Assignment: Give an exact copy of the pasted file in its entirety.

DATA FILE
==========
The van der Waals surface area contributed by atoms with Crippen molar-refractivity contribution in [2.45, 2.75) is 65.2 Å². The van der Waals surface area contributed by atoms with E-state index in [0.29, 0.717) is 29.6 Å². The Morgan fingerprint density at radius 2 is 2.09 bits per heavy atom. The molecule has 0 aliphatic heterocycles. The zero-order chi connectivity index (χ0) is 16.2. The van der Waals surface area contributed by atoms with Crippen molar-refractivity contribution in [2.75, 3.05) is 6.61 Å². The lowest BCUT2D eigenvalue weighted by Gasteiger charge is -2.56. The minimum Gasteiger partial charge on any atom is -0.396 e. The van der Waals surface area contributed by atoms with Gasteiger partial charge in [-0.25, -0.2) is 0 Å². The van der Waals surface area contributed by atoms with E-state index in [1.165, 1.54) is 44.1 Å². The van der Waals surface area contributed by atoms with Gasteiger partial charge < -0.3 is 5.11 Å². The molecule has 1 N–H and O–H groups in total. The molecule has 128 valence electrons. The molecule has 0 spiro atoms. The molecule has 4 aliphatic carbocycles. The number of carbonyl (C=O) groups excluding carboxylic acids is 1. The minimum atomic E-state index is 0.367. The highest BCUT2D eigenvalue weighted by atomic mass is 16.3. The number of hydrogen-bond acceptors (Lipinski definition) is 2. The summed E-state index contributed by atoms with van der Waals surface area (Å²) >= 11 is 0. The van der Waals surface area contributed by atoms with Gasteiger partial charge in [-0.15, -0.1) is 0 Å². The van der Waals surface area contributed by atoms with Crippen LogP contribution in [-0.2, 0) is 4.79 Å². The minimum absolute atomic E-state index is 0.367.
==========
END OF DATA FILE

The van der Waals surface area contributed by atoms with Crippen molar-refractivity contribution in [2.45, 2.75) is 65.2 Å². The van der Waals surface area contributed by atoms with E-state index in [0.29, 0.717) is 29.6 Å². The Morgan fingerprint density at radius 2 is 2.09 bits per heavy atom. The molecule has 0 aliphatic heterocycles. The zero-order chi connectivity index (χ0) is 16.2. The van der Waals surface area contributed by atoms with Crippen molar-refractivity contribution in [2.75, 3.05) is 6.61 Å². The lowest BCUT2D eigenvalue weighted by Gasteiger charge is -2.56. The minimum Gasteiger partial charge on any atom is -0.396 e. The van der Waals surface area contributed by atoms with Gasteiger partial charge in [-0.25, -0.2) is 0 Å². The van der Waals surface area contributed by atoms with E-state index in [1.165, 1.54) is 44.1 Å². The van der Waals surface area contributed by atoms with Gasteiger partial charge < -0.3 is 5.11 Å². The molecule has 1 N–H and O–H groups in total. The molecule has 128 valence electrons. The molecule has 0 spiro atoms. The molecule has 4 aliphatic carbocycles. The number of carbonyl (C=O) groups excluding carboxylic acids is 1. The minimum atomic E-state index is 0.367. The highest BCUT2D eigenvalue weighted by atomic mass is 16.3. The number of hydrogen-bond acceptors (Lipinski definition) is 2. The summed E-state index contributed by atoms with van der Waals surface area (Å²) >= 11 is 0. The van der Waals surface area contributed by atoms with Gasteiger partial charge in [-0.15, -0.1) is 0 Å². The van der Waals surface area contributed by atoms with Crippen LogP contribution in [-0.2, 0) is 4.79 Å². The minimum absolute atomic E-state index is 0.367.